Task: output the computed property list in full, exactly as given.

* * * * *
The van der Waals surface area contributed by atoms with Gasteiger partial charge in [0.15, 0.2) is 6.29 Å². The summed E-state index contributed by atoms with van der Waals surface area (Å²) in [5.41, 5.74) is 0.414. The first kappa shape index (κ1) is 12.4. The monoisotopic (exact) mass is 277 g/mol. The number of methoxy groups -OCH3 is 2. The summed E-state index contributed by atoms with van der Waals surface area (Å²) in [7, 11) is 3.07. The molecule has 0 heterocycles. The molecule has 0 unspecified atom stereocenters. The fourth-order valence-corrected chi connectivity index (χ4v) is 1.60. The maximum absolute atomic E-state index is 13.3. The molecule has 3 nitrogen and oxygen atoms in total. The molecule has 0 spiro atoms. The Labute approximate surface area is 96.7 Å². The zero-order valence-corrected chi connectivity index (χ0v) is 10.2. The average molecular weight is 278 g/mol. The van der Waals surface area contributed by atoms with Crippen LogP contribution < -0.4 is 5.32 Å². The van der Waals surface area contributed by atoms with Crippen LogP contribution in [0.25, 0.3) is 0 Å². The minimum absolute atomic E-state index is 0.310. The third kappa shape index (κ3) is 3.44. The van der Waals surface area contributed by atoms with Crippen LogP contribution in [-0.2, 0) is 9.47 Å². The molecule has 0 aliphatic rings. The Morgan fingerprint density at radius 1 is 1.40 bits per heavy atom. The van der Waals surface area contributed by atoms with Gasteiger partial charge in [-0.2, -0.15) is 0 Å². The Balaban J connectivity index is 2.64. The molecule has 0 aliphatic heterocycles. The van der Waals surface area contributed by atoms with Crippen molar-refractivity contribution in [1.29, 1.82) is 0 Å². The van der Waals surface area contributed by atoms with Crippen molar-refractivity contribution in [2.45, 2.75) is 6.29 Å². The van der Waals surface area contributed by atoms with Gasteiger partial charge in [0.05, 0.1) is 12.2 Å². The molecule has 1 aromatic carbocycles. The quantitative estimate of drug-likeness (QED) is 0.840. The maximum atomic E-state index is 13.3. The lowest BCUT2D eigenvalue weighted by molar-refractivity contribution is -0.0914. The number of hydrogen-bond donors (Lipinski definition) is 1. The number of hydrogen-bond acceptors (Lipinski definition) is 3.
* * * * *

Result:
The van der Waals surface area contributed by atoms with Gasteiger partial charge in [0.15, 0.2) is 6.29 Å². The summed E-state index contributed by atoms with van der Waals surface area (Å²) in [5.41, 5.74) is 0.414. The first kappa shape index (κ1) is 12.4. The monoisotopic (exact) mass is 277 g/mol. The number of methoxy groups -OCH3 is 2. The summed E-state index contributed by atoms with van der Waals surface area (Å²) in [7, 11) is 3.07. The molecule has 0 heterocycles. The molecule has 0 unspecified atom stereocenters. The fourth-order valence-corrected chi connectivity index (χ4v) is 1.60. The maximum absolute atomic E-state index is 13.3. The molecule has 3 nitrogen and oxygen atoms in total. The molecule has 0 spiro atoms. The Labute approximate surface area is 96.7 Å². The zero-order valence-corrected chi connectivity index (χ0v) is 10.2. The average molecular weight is 278 g/mol. The van der Waals surface area contributed by atoms with Crippen LogP contribution < -0.4 is 5.32 Å². The van der Waals surface area contributed by atoms with Crippen LogP contribution in [0.25, 0.3) is 0 Å². The minimum absolute atomic E-state index is 0.310. The third kappa shape index (κ3) is 3.44. The van der Waals surface area contributed by atoms with Crippen LogP contribution in [-0.2, 0) is 9.47 Å². The molecule has 0 aliphatic rings. The Morgan fingerprint density at radius 1 is 1.40 bits per heavy atom. The van der Waals surface area contributed by atoms with Gasteiger partial charge in [-0.2, -0.15) is 0 Å². The Balaban J connectivity index is 2.64. The molecule has 0 aliphatic heterocycles. The van der Waals surface area contributed by atoms with Crippen molar-refractivity contribution in [1.29, 1.82) is 0 Å². The van der Waals surface area contributed by atoms with Crippen molar-refractivity contribution in [2.45, 2.75) is 6.29 Å². The van der Waals surface area contributed by atoms with Gasteiger partial charge in [0.05, 0.1) is 12.2 Å². The molecule has 1 aromatic carbocycles. The quantitative estimate of drug-likeness (QED) is 0.840. The maximum atomic E-state index is 13.3. The lowest BCUT2D eigenvalue weighted by molar-refractivity contribution is -0.0914. The number of hydrogen-bond donors (Lipinski definition) is 1. The number of hydrogen-bond acceptors (Lipinski definition) is 3.